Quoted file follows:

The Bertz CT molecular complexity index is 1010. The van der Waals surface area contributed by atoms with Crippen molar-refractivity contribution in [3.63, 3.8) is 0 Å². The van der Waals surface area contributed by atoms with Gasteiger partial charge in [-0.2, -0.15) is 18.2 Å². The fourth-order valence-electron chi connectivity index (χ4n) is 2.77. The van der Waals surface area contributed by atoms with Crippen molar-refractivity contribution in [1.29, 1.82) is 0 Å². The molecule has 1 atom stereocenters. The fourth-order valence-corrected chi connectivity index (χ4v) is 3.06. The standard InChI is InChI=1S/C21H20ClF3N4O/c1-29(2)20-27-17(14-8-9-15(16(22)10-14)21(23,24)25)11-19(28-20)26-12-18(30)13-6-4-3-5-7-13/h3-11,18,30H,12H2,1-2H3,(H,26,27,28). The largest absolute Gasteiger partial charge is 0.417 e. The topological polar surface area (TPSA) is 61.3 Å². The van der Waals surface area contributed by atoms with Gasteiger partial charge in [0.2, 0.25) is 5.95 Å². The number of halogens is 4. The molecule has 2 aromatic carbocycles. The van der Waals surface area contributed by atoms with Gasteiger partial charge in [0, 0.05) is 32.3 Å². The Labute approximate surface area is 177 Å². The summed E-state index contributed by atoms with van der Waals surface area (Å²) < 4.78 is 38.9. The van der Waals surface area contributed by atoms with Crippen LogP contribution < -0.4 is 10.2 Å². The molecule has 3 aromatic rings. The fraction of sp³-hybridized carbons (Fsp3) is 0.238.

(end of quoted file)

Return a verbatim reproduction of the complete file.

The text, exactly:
The Bertz CT molecular complexity index is 1010. The van der Waals surface area contributed by atoms with Crippen molar-refractivity contribution in [3.63, 3.8) is 0 Å². The van der Waals surface area contributed by atoms with Gasteiger partial charge in [-0.2, -0.15) is 18.2 Å². The fourth-order valence-electron chi connectivity index (χ4n) is 2.77. The van der Waals surface area contributed by atoms with Crippen molar-refractivity contribution in [1.29, 1.82) is 0 Å². The molecule has 1 atom stereocenters. The fourth-order valence-corrected chi connectivity index (χ4v) is 3.06. The standard InChI is InChI=1S/C21H20ClF3N4O/c1-29(2)20-27-17(14-8-9-15(16(22)10-14)21(23,24)25)11-19(28-20)26-12-18(30)13-6-4-3-5-7-13/h3-11,18,30H,12H2,1-2H3,(H,26,27,28). The largest absolute Gasteiger partial charge is 0.417 e. The topological polar surface area (TPSA) is 61.3 Å². The van der Waals surface area contributed by atoms with Gasteiger partial charge in [0.2, 0.25) is 5.95 Å². The number of halogens is 4. The molecule has 2 aromatic carbocycles. The van der Waals surface area contributed by atoms with Gasteiger partial charge in [0, 0.05) is 32.3 Å². The Labute approximate surface area is 177 Å². The summed E-state index contributed by atoms with van der Waals surface area (Å²) < 4.78 is 38.9. The van der Waals surface area contributed by atoms with Crippen LogP contribution < -0.4 is 10.2 Å². The molecule has 3 aromatic rings. The fraction of sp³-hybridized carbons (Fsp3) is 0.238.